Access Control: A Checklist for Selling New Systems

May 5, 2011

As a professional security integrator, it is only a matter of time before you receive the highest compliment from one of your customers when they say: “We need a completely new access control system, and we want you to design and implement it.”

Along with the vote of confidence comes a huge responsibility. It can be a daunting task, especially if the system required is substantially larger than what is already in place. But if you approach it methodically, you can reduce error and ensure that your customer gets the exact system they require.

Listen to the End-User

Questions to ask include:

  • What is you short-, mid- and long-range vision for the access control system? Is it based on open standards, like 802.11b/g or 802.3af, for the most affordable infrastructure? Is it scalable enough to support possible mergers and acquisitions?
  • What type of credential(s) will be used? How many are issued? What type of format will be used, and can it support a projected card-holder population? Is it controlled to ensure there are no duplicate IDs?
  • What investment has already been made? Is the current system upgradeable?
  • What assets does the end-user have, and what value do these assets have in relation to the operation or business? These range from physical assets like computers to patient records, employee records and client data.
  • Have the assets changed, requiring higher levels of security? Perhaps the locks and/or key system needs to be changed as well.

Observe Your Customer

Essentially, the integrator should be trying to find out about the culture at the end-user’s location. It can range from an open, accommodating environment, to one with strict and limiting access controls. There will always be a conflict between convenience and security — the challenge is to create procedures and rules that balance these disparate goals.

Did you observe the employees holding doors open for each other? If so, how are they able to verify their current employment status? Did they open the door for persons carrying large packages? If so, did they check their IDs? Did visitors sign in at the reception desk? Did they wear ID badges? Were they escorted by staff members? Did students have a habit of leaving their dorm rooms unsecure? If so, what sort of liabilities fall on school administration if a theft occurs and they knowingly allowed that practice to continue?

Conduct a Site Survey and Security Audit

Walking through a customer’s facilities can be invaluable when developing a comprehensive access control plan. Here are a few things to look for:

  • Mechanical Security: If the openings are not mechanically secure, any additional funds spent on electronic access control are wasted. The following must be addressed before moving forward on an advanced access control system:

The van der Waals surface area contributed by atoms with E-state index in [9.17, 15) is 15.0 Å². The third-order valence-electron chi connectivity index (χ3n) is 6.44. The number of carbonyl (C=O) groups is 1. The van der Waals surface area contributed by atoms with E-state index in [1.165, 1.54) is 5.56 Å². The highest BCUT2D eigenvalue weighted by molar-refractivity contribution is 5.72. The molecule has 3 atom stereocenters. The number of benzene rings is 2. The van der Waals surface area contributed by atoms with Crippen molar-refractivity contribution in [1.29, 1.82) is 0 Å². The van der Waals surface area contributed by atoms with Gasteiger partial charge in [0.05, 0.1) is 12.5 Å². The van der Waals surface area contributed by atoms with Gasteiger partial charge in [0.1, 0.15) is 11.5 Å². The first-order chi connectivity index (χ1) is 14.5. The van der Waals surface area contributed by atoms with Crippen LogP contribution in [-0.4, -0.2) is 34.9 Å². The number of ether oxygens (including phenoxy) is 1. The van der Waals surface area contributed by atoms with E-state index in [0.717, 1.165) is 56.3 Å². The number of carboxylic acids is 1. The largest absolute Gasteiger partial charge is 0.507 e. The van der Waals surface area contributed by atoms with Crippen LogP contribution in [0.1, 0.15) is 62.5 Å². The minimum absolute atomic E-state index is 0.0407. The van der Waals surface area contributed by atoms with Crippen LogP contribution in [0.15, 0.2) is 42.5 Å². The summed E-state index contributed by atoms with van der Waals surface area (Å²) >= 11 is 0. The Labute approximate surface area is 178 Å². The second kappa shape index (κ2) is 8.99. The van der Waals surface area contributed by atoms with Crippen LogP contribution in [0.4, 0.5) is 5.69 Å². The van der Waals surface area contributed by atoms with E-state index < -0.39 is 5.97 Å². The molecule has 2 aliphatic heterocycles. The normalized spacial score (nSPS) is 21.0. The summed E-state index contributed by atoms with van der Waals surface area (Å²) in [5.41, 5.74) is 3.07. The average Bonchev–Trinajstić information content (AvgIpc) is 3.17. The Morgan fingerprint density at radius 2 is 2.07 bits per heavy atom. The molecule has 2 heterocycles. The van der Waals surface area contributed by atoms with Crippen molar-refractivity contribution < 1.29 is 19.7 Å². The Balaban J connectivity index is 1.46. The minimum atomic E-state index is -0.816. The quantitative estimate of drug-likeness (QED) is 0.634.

• Are the doors, frames, and hinges in good condition? Are they rugged enough for the application and durable enough for the traffic? Are the frames mortar-filled?
    • What key system is in use? Is it a patented, high-security type? How often are locks re-cored? How many master keys have been issued? Have any been lost? How easy is it to reproduce the keys?
    • Is there a reasonable accommodation for the handicapped to ensure compliance with the Americans with Disabilities Act (ADA)?
    • Are cross-corridor fire doors in place? Do they have magnetic door holders tied to the fire system?
  • Identify Assets and Value: Many consider assets to be tangible items that can be sold for quick cash. But assets include anything that someone might want to steal or destroy, and vary among end-users. The important thing is to put a price tag on the loss of the asset, plus the cost of lost productivity and potential liability that could result.
  • Identify the Threat: Consider the end-user’s surroundings: Have you noticed any evidence of gang activity? Have you noticed an increase in shuttered businesses? If so, perhaps an increase in perimeter security is in order, potentially including increased lighting, cameras and gated access.
  • Evaluate the Facility(s): This will help you identify product options. How old is the building? Does it have architectural or historical significance? How thick are the walls? Was asbestos used as an insulating material? If so, it may be difficult and costly to install conventional, wired access control devices. Perhaps a WiFi solution will be a good alternative.

Get the Technical Details

For each opening requiring access control, you’ll need the following details to ensure you order the right product for the given application:

  • Does the door swing in or out? Is it left- or right-handed?
  • What’s the finish of the existing hardware? What’s the lever style? Would the end-user prefer a more modern look?
  • How is each door expected to operate? Ensure that an operational narrative is written for each opening that covers the following conditions, and have the customer sign off on it. This should include: normal state; authorized/unauthorized access and egress; monitoring and signaling; and power failure, fire alarm and mechanical operation.